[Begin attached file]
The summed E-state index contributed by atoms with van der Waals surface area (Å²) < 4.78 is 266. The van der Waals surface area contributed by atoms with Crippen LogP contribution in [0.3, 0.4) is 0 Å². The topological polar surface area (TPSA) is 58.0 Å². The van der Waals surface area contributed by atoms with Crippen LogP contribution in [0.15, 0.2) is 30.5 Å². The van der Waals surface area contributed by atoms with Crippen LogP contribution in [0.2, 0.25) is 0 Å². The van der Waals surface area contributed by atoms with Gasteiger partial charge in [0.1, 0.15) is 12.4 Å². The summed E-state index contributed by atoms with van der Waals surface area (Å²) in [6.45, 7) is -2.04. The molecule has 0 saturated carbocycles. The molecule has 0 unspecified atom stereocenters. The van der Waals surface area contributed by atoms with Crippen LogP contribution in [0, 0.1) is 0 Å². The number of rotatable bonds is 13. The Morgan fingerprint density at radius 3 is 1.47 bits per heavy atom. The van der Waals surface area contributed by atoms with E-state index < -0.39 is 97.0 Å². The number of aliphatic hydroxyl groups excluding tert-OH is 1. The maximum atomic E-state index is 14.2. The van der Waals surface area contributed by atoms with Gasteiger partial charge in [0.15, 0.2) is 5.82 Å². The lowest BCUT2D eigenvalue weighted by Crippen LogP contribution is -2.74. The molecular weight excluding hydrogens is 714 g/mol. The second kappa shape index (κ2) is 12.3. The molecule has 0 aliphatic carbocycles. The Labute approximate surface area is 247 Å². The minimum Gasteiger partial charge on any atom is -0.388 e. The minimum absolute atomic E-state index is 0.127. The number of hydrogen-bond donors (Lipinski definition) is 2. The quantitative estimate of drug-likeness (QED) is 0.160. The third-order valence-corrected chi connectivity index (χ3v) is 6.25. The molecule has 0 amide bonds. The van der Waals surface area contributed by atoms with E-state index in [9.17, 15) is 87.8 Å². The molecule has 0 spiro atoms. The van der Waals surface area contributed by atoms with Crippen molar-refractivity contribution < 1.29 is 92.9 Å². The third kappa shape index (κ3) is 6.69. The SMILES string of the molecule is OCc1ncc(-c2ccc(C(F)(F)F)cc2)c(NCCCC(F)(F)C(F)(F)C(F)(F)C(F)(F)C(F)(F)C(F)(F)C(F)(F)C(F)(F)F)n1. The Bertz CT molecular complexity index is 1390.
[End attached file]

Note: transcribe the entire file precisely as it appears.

The summed E-state index contributed by atoms with van der Waals surface area (Å²) < 4.78 is 266. The van der Waals surface area contributed by atoms with Crippen LogP contribution in [0.3, 0.4) is 0 Å². The topological polar surface area (TPSA) is 58.0 Å². The van der Waals surface area contributed by atoms with Crippen LogP contribution in [0.15, 0.2) is 30.5 Å². The van der Waals surface area contributed by atoms with Crippen LogP contribution in [0.2, 0.25) is 0 Å². The van der Waals surface area contributed by atoms with Gasteiger partial charge in [0.1, 0.15) is 12.4 Å². The summed E-state index contributed by atoms with van der Waals surface area (Å²) in [6.45, 7) is -2.04. The molecule has 0 saturated carbocycles. The molecule has 0 unspecified atom stereocenters. The van der Waals surface area contributed by atoms with Crippen LogP contribution in [0, 0.1) is 0 Å². The number of rotatable bonds is 13. The Morgan fingerprint density at radius 3 is 1.47 bits per heavy atom. The van der Waals surface area contributed by atoms with E-state index < -0.39 is 97.0 Å². The number of aliphatic hydroxyl groups excluding tert-OH is 1. The maximum atomic E-state index is 14.2. The van der Waals surface area contributed by atoms with Gasteiger partial charge in [0.15, 0.2) is 5.82 Å². The lowest BCUT2D eigenvalue weighted by Crippen LogP contribution is -2.74. The molecular weight excluding hydrogens is 714 g/mol. The second kappa shape index (κ2) is 12.3. The molecule has 0 aliphatic carbocycles. The Labute approximate surface area is 247 Å². The minimum Gasteiger partial charge on any atom is -0.388 e. The minimum absolute atomic E-state index is 0.127. The number of hydrogen-bond donors (Lipinski definition) is 2. The quantitative estimate of drug-likeness (QED) is 0.160. The third-order valence-corrected chi connectivity index (χ3v) is 6.25. The molecule has 0 amide bonds. The van der Waals surface area contributed by atoms with E-state index in [9.17, 15) is 87.8 Å². The molecule has 0 spiro atoms. The van der Waals surface area contributed by atoms with Crippen molar-refractivity contribution < 1.29 is 92.9 Å². The third kappa shape index (κ3) is 6.69. The SMILES string of the molecule is OCc1ncc(-c2ccc(C(F)(F)F)cc2)c(NCCCC(F)(F)C(F)(F)C(F)(F)C(F)(F)C(F)(F)C(F)(F)C(F)(F)C(F)(F)F)n1. The Bertz CT molecular complexity index is 1390.